Difference between revisions of "Chance News 115"

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(Some basketball forsooths)
(Some basketball forsooths)
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Here are three dubious statistical arguments from the post:
 
Here are three dubious statistical arguments from the post:
 
* "The stat is understood in the analytics world as one of the more “fluky” sports data points — Ken Pomeroy famously declared that defending a three-point shot doesn’t matter so much as limiting attempts, and with a shot that goes in, on average, about 35% of the time, there’s a ton of variability just by the low hit percentage of the endeavor."
 
* "The stat is understood in the analytics world as one of the more “fluky” sports data points — Ken Pomeroy famously declared that defending a three-point shot doesn’t matter so much as limiting attempts, and with a shot that goes in, on average, about 35% of the time, there’s a ton of variability just by the low hit percentage of the endeavor."
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* Here is a list of ACC teams according to average number of successful 3-point shots allowed/number of attempts
 
* Here is a list of ACC teams according to average number of successful 3-point shots allowed/number of attempts
 
:1. '''Duke: 5.1/16.3 (331 games)''';
 
:1. '''Duke: 5.1/16.3 (331 games)''';
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:15. Syracuse: 7.4/22.8 (173 games);
 
:15. Syracuse: 7.4/22.8 (173 games);
 
:16. '''North Carolina: 7.5/22.0''' (337 games).
 
:16. '''North Carolina: 7.5/22.0''' (337 games).
The blog says, "When the analysis is on a per-game basis, it really highlights how close most of the teams are. In general, an ACC team gives up between six and seven 3-point makes out of about 19 tries per contest. The outliers, or at least the poles, to avoid claiming statistical significance, are, obviously, Duke and North Carolina."
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:The blog says, "When the analysis is on a per-game basis, it really highlights how close most of the teams are. In general, an ACC team gives up between six and seven 3-point makes out of about 19 tries per contest. The outliers, or at least the poles, to avoid claiming statistical significance, are, obviously, Duke and North Carolina."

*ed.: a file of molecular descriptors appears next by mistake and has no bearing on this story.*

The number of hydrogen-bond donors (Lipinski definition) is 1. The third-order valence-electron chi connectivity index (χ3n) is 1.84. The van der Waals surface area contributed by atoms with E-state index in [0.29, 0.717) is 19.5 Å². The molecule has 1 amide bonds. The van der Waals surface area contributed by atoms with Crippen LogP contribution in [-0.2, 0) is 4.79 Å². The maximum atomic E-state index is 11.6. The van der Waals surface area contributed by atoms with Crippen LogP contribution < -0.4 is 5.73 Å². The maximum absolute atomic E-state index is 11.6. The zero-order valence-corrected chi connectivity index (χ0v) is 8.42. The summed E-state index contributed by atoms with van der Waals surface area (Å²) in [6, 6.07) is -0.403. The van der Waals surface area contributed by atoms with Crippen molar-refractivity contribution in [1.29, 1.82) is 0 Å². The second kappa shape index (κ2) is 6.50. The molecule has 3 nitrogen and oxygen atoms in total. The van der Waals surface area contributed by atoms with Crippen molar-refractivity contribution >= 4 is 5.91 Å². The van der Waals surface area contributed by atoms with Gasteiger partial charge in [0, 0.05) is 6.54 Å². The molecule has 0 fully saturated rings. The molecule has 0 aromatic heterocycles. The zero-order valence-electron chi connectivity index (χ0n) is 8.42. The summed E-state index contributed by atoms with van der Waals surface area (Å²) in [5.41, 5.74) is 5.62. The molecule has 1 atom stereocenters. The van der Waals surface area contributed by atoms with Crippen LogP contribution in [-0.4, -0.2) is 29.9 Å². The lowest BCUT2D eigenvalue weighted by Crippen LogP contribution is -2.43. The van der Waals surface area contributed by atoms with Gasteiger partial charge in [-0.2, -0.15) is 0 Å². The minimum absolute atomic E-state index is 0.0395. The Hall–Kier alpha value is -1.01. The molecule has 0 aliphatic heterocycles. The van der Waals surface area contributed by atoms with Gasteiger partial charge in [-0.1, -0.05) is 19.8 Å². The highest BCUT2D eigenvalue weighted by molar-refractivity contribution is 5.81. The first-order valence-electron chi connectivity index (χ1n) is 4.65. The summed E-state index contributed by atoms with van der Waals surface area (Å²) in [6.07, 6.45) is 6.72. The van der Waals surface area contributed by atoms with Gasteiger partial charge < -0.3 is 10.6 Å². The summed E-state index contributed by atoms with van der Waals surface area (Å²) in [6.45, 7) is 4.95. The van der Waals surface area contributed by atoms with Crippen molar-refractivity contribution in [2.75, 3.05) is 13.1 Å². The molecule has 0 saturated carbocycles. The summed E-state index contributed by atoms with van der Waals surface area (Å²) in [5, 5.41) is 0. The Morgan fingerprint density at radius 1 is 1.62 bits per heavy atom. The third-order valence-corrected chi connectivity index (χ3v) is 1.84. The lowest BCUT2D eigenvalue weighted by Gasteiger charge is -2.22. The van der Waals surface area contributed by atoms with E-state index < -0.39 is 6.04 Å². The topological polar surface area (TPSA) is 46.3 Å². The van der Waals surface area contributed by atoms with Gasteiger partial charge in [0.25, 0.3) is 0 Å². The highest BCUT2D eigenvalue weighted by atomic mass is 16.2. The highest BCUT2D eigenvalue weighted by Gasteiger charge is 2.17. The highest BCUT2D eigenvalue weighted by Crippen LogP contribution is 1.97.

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==New data search tool ==
 
==New data search tool ==

Revision as of 10:31, 10 September 2018

September 1, 2018 to ...

Quotations

Forsooth

Some basketball forsooths

UNC’s generous 3-point defense is a cost of its championship style
by Quintin Schwab, Tar Heel Blog, 4 September 2018

Reports that "Carolina allowed opponents to make 357 of 940 attempts from deep for a 38.0% mark, all of which were the worst figures of any ACC team in at least the last nine years (122 individual team seasons)."

Here are three dubious statistical arguments from the post:

  • "The stat is understood in the analytics world as one of the more “fluky” sports data points — Ken Pomeroy famously declared that defending a three-point shot doesn’t matter so much as limiting attempts, and with a shot that goes in, on average, about 35% of the time, there’s a ton of variability just by the low hit percentage of the endeavor."
  • Here is a list of ACC teams according to average number of successful 3-point shots allowed/number of attempts
1. Duke: 5.1/16.3 (331 games);
2. Virginia: 5.8/18.0 (305 games);
3. Clemson: 6.0/18.0 (294 games);
4. Louisville: 6.1/19.2 (137 games);
5. North Carolina State: 6.2/18.7 (309 games);
6. Maryland: 6.3/19.2 (168 games);
7. Georgia Tech: 6.3/18.8 (298 games);
8. Miami: 6.4/19.1 (309 games);
9. Pittsburgh: 6.6/19.3 (168 games);
10. Boston College: 6.7/18.8 (292 games);
11. Florida State: 6.9/20.4 (308 games);
12. Wake Forest: 6.9/19.9 (285 games);
13. Virginia Tech: 7.0/21.2 (298 games);
14. Notre Dame: 7.1/20.1 (178 games);
15. Syracuse: 7.4/22.8 (173 games);
16. North Carolina: 7.5/22.0 (337 games).
The blog says, "When the analysis is on a per-game basis, it really highlights how close most of the teams are. In general, an ACC team gives up between six and seven 3-point makes out of about 19 tries per contest. The outliers, or at least the poles, to avoid claiming statistical significance, are, obviously, Duke and North Carolina."

New data search tool

Eric Reyes sent this link to the Isolated Statisticians e-mail list:

Google unveils search engine for open data
by Davide Castelvecchi, Nature News, 5 September 2018